London’s Heathrow airport, facing calls for its demolition, should remain Britain’s aviation hub and be allowed to build one more runway to add capacity while diminishing the impact of aircraft noise, its owner said.
Heathrow Airport Ltd. will today submit three alternative plans to the state-appointed Davies Commission on U.K. airport capacity, all capable of delivering extra flights by 2025-29 at a cost of no more than 18 billion pounds ($27 billion), making them “quicker and cheaper” than rival plans, the company said.
Europe’s busiest aviation hub is fighting for survival after London Mayor Boris Johnson said he favored a four-runway model at the existing Stansted airport or in the Thames estuary, with Heathrow replaced by a new borough housing 250,000 people. That strategy would cost too much, take decades to implement and lead to tens of thousands of job losses, Heathrow said today.
“After half a century of vigorous debate but little action, it is clear the U.K. desperately needs a single hub airport with the capacity to provide the links to emerging economies,” Chief Executive Colin Matthews said in a statement. “The best solution for taxpayers, passengers and business is to build on the strength we already have at Heathrow.”
John Holland-Kaye, Heathrow’s development director, said in an interview that three runways will provide sufficient capacity until 2040 at least, allowing the airport to fend off competition from the Paris Charles de Gaulle and Frankfurt hubs.
The Board of Airline Representatives in the UK, which represents 80 scheduled airlines in Britain, said Johnson’s figures of approaching 70 billion pounds “do not stack up well” against the Heathrow plans. A survey of U.K. carriers showed 90 percent support for expanding the existing hub, it added.
Britain’s Institute of Directors said it also favors Heathrow, with the site “far easier to get to” than others.
Of the three proposals put forward today, Heathrow said its preference is for two westerly options, which would allow a new runway to be built with minimum disruption for the local community from both aircraft noise and demolition of houses.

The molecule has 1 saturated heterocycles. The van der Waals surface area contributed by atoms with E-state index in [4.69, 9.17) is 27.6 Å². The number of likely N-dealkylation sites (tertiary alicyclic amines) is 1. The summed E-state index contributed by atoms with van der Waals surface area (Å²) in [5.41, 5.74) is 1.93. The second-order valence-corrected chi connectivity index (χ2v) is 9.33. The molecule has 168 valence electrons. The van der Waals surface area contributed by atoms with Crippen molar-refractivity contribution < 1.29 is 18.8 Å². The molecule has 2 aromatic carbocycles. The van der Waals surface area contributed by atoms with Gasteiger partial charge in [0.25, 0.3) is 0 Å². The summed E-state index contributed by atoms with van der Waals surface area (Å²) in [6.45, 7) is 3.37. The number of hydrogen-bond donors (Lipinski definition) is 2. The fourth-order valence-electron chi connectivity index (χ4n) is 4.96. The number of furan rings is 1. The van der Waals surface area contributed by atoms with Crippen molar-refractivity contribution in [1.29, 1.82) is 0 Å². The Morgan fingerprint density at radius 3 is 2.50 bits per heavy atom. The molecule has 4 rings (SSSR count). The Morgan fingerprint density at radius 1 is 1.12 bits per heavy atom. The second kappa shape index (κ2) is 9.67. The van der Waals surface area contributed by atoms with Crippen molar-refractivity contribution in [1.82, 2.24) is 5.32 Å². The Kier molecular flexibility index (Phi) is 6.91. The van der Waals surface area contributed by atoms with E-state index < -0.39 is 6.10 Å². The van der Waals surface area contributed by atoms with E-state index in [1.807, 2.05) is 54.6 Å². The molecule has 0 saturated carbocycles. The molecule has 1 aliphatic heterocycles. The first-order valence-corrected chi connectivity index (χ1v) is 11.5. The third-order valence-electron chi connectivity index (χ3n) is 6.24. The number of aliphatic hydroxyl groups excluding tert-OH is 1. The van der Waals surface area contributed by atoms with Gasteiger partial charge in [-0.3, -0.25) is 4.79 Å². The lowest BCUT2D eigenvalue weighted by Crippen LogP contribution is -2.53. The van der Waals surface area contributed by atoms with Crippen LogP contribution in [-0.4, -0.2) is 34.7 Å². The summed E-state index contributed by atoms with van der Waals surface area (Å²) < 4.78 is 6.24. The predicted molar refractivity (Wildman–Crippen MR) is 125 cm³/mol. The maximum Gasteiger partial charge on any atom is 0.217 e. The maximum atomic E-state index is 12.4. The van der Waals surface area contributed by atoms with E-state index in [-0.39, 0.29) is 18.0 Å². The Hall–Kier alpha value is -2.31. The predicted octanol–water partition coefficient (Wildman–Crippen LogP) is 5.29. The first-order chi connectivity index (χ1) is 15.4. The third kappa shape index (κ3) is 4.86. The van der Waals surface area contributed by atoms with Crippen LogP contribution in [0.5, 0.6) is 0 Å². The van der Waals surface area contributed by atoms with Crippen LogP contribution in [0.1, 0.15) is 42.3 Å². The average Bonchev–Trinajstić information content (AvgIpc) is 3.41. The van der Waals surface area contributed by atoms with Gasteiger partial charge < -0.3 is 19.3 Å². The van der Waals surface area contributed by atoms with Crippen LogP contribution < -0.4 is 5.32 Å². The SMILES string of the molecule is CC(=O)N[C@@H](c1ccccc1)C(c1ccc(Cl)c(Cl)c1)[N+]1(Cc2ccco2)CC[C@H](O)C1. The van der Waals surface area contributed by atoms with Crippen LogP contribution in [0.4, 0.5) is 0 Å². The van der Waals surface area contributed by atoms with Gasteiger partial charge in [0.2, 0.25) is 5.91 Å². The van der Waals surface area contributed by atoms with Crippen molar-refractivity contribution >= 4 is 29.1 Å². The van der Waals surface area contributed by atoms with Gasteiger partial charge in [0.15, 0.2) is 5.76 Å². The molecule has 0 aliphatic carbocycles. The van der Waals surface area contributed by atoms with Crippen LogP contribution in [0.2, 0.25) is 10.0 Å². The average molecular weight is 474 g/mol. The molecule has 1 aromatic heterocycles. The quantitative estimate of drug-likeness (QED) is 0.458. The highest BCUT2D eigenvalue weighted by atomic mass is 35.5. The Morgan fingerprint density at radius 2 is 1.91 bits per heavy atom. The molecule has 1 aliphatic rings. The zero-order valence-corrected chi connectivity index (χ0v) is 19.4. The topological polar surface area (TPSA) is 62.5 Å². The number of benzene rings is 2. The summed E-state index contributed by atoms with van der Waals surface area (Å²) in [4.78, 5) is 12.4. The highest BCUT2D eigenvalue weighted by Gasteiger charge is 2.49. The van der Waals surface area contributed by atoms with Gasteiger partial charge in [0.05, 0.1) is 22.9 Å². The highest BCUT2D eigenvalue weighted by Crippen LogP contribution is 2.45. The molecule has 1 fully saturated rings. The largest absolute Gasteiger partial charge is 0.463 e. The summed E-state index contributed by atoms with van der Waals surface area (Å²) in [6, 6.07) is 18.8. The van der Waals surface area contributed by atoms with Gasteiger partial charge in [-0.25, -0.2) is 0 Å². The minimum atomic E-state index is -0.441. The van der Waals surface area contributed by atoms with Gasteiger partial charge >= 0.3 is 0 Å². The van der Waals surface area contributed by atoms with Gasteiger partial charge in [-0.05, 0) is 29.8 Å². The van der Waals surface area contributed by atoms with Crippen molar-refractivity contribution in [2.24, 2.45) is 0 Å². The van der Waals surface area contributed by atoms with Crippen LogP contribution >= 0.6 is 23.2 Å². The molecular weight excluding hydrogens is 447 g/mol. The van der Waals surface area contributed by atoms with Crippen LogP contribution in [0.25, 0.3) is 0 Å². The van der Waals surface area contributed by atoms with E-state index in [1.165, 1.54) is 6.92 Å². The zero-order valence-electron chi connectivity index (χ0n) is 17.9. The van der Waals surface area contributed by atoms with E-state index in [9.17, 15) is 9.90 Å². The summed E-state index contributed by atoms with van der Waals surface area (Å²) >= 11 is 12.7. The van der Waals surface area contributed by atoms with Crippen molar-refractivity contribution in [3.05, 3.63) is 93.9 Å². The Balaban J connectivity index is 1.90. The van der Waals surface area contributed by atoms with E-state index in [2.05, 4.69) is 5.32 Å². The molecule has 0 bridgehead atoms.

130 Million Capacity
Both options would lift capacity to 740,000 flights a year from the current limit of 480,000 and cater for 130 million passengers, versus the 70 million handled in 2012, it said.
The westerly proposals envisage the creation of a full-length runway measuring 3,500 meters (11,500 feet).
One, focused to the northwest of the airport, involves a runway constructed on the site of a former sewage works and would entail the reconfiguration of the M25 orbital motorway. About 950 homes would go and the runway could be operational in 2026 at a cost of 17 billion pounds, Heathrow said today.
The other calls for a runway to the southwest, above two reservoirs, and would require a larger section of the orbital road to be tunneled. Some 850 houses would be pulled down and the project has a cost of 18 billion pounds, opening in 2029.
The third option, for a runway to the north of the existing ones, is quickest and cheapest but offers the least benefit in terms of noise, with the biggest impact on residential property.
The blueprint involves a runway measuring 2,800 meters -- 800 meters longer than envisaged in a previous plan for the area around Sipson village, but 1,000 meters shorter than the hub’s existing strips. While all planes could land there, four-engine models such as the Airbus SAS A380 wouldn’t be able to take off.